Sending you lots of hugs 🤗🤗🤗🤗🤗
D became obsessed with exercise at age 9 and started eating 'healthy' at age 9.5. Restricting couple of months later. IP for 2 weeks at age 10. Slowly refed for months on Ensures alone, followed by swap over with food at a snails pace. WR after a year at age 11 in March 2017. View my recipes on my YouTube channel: https://www.youtube.com/channel/UCKLW6A6sDO3ZDq8npNm8_ww
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CED123
Thank you all again for the support.  I am coming up with a plan to implement after our holiday and will probably be back when it all kicks off.  

I still cant do quotes so haven't answered every Q but have taken info on board.  one thing re our therapist "He should know that it is evidence based now that fast progress and fast weight gain is best" - when I raised the research into early gain meaning better outcome, he said don't believe everything you read about anorexia! which is why I am trying to change therapists.
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scaredmom
It is ok if you don't quote anyone specifically, 
You can just name those that you are responding to, if you wish.

Changing therapists sound great! This one needs to get some real Education!!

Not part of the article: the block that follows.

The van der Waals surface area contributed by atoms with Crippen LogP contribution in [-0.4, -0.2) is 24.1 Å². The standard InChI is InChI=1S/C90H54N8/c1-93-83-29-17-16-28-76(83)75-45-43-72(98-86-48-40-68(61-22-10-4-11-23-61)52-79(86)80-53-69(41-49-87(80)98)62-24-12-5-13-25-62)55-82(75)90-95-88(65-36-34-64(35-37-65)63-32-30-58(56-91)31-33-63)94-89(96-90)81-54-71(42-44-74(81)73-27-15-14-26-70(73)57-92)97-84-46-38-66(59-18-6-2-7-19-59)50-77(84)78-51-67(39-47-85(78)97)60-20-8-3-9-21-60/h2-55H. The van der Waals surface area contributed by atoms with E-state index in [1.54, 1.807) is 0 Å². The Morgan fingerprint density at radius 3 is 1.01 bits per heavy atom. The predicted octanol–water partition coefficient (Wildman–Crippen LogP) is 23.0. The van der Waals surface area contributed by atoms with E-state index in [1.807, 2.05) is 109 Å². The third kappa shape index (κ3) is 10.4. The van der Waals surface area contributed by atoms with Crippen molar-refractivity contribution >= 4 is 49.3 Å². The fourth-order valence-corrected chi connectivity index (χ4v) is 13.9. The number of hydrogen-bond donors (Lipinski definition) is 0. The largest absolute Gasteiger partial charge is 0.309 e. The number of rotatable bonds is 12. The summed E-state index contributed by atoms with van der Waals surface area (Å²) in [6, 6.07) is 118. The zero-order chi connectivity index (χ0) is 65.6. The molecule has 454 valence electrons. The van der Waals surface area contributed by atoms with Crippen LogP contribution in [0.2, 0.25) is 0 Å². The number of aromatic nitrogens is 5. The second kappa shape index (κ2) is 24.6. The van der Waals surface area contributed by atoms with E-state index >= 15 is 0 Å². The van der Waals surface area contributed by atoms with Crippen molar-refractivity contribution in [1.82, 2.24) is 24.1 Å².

All the best.
XXX
When within yourself you find the road, the right road will open.  (Dejan Stojanovic)

Food+more food+time+love+good professional help+ATDT+no exercise+ state not just weight+/- the "right" medicine= healing---> recovery(--->life without ED)
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CED123
Jojo - i feel for you and your daughter. That sounds extremely tough and I can't comprehend how you are coping. 
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Ellesmum
Nobody is a failure- it’s the hardest thing ever. Truly if you read the first couple of pages of my thread you’ll see the despair I felt, the fear and feeling I’d never be able to do this.  
Ellesmum
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tina72
CED123 wrote: